We kicked off the first event of 2015 with Dave McClure and Rui Ma of 500 Startups, and the accelerator’s Hong Kong alumni: Ray Chan of 9GAG, Fiona Lau and Tony Wong of Shopline. If you missed the event, here’s an overview.
McClure covered some ground in his talk – besides giving a snapshot of how 500 has been doing, he also shared his view on startup scenes around the world, accelerator programs, crowdfunding, growth hacking, 2015 tech trends and tips on pitching to investors.
McClure believes that the most competitive startup market outside Silicon Valley is Beijing. He sees talent and innovation in China and he thinks Beijing has a robust startup ecosystem, but worries about startup valuations in the short term. His view on the China startup scene, “long term: bullish, short term: cautious.”
As McClure travels to many cities around the globe, he sees two factors that determine a startup scene and the market opportunity: Mobile phone penetration and mobile payment availability.
He also advises entrepreneurs that growth hacking is crucial in running a startup. “The most important thing for entrepreneurs these days is not learning how to code, but to grow your customer base via multiple online channels: Typically through search, social and mobile,” he said. For reading material on this topic, McClure recommends Gabriel Weinberg’s “Traction: A Startup Guide to Getting Customers.”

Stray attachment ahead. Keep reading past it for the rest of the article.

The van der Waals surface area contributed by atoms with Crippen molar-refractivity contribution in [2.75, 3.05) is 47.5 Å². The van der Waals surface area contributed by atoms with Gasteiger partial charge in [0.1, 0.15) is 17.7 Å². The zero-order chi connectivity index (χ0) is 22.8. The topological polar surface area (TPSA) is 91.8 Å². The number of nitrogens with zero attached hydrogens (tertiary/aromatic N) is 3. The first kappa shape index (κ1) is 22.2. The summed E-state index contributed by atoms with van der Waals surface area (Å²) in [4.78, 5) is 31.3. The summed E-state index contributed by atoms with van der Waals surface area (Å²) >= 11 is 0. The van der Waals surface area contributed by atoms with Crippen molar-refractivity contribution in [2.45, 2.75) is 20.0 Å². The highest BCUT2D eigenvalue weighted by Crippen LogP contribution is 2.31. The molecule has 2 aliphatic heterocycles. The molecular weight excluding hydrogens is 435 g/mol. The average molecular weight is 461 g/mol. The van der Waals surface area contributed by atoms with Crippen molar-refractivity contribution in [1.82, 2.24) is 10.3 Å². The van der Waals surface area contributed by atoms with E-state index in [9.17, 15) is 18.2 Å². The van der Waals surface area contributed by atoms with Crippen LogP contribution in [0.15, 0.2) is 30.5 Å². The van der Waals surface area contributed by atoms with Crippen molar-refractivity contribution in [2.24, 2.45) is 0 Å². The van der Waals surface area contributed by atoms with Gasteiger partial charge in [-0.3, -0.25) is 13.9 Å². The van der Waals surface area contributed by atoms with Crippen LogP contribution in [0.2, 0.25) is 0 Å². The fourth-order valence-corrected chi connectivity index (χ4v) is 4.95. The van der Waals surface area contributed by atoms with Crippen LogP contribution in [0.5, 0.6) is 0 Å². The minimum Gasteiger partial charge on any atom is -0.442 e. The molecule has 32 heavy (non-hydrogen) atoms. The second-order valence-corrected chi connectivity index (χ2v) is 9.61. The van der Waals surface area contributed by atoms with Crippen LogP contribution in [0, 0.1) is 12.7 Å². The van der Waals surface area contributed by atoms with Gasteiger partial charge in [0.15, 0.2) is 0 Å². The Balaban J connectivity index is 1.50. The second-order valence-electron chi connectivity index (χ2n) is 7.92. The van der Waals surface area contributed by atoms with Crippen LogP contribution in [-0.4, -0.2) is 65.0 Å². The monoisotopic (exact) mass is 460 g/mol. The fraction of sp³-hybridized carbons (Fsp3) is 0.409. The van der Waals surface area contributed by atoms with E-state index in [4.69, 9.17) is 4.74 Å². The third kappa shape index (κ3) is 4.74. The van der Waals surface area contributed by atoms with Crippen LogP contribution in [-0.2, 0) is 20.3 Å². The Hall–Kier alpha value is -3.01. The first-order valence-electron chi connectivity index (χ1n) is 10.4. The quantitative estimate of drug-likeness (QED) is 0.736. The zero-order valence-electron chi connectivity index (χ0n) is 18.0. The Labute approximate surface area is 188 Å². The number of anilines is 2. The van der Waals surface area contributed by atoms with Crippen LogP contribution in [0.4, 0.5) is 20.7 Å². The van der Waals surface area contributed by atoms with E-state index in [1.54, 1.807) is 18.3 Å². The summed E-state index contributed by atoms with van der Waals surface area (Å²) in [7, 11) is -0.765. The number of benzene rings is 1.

Two startups alumni from the 500 Startups also shared their accelerator program experience. 9GAG’s Ray Chan said it’s important to actively seek help within the accelerator program, whether from mentors or alumni and he picked up many introductions through the 500 Startups network.
Shopline’s Fiona Lau had learned distribution strategies and customer acquisition throughout the program, and she agreed with McClure that it’s important for a startup to scale. She attributed Shopline’s growth to the lessons learned from 500 Startups.
One tip she shared on getting more investment is sending out newsletter updates on Shopline. This not only keeps potential investors informed but also helps glean feedback from the startup community.
Lau likens joining an accelerator to a buffet: “If you don’t eat anything, you will die. But if you eat too much, you will also die.” What this means is to be selective with resources and have an objective when attending meetings, instead of signing up for all the mentors’ office hours. She said the mentee should be smart about using the accelerator’s resources.
We’ll have a video up of the event soon but in the meantime, click here to view more photos from the event!
This post is originally published on StartUpsHK – a blog on Hong Kong’s startup community